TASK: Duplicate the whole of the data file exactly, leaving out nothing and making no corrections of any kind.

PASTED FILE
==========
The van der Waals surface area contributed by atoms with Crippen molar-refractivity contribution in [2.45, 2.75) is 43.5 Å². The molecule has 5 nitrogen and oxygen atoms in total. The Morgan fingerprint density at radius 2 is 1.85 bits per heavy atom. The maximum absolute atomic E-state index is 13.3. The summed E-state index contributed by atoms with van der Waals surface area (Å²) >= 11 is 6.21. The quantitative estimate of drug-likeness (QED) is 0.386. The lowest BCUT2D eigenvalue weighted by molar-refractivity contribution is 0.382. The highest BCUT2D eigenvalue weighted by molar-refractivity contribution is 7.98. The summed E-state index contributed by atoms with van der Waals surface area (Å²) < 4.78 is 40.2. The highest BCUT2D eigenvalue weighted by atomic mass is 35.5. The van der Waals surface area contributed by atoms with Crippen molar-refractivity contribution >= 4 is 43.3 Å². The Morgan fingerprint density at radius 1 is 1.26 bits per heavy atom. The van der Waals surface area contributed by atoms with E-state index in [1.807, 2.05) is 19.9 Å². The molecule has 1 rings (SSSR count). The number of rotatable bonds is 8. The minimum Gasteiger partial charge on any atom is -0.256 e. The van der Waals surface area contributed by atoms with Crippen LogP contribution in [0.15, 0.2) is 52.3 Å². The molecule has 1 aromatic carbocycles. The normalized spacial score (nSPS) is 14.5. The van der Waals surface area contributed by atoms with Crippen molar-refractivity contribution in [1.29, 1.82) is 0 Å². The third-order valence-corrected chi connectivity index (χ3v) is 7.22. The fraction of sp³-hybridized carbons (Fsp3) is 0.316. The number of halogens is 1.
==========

The van der Waals surface area contributed by atoms with Crippen molar-refractivity contribution in [2.45, 2.75) is 43.5 Å². The molecule has 5 nitrogen and oxygen atoms in total. The Morgan fingerprint density at radius 2 is 1.85 bits per heavy atom. The maximum absolute atomic E-state index is 13.3. The summed E-state index contributed by atoms with van der Waals surface area (Å²) >= 11 is 6.21. The quantitative estimate of drug-likeness (QED) is 0.386. The lowest BCUT2D eigenvalue weighted by molar-refractivity contribution is 0.382. The highest BCUT2D eigenvalue weighted by molar-refractivity contribution is 7.98. The summed E-state index contributed by atoms with van der Waals surface area (Å²) < 4.78 is 40.2. The highest BCUT2D eigenvalue weighted by atomic mass is 35.5. The van der Waals surface area contributed by atoms with Crippen molar-refractivity contribution >= 4 is 43.3 Å². The Morgan fingerprint density at radius 1 is 1.26 bits per heavy atom. The van der Waals surface area contributed by atoms with E-state index in [1.807, 2.05) is 19.9 Å². The molecule has 1 rings (SSSR count). The number of rotatable bonds is 8. The minimum Gasteiger partial charge on any atom is -0.256 e. The van der Waals surface area contributed by atoms with Crippen LogP contribution in [0.15, 0.2) is 52.3 Å². The molecule has 1 aromatic carbocycles. The normalized spacial score (nSPS) is 14.5. The van der Waals surface area contributed by atoms with Crippen molar-refractivity contribution in [1.29, 1.82) is 0 Å². The third-order valence-corrected chi connectivity index (χ3v) is 7.22. The fraction of sp³-hybridized carbons (Fsp3) is 0.316. The number of halogens is 1.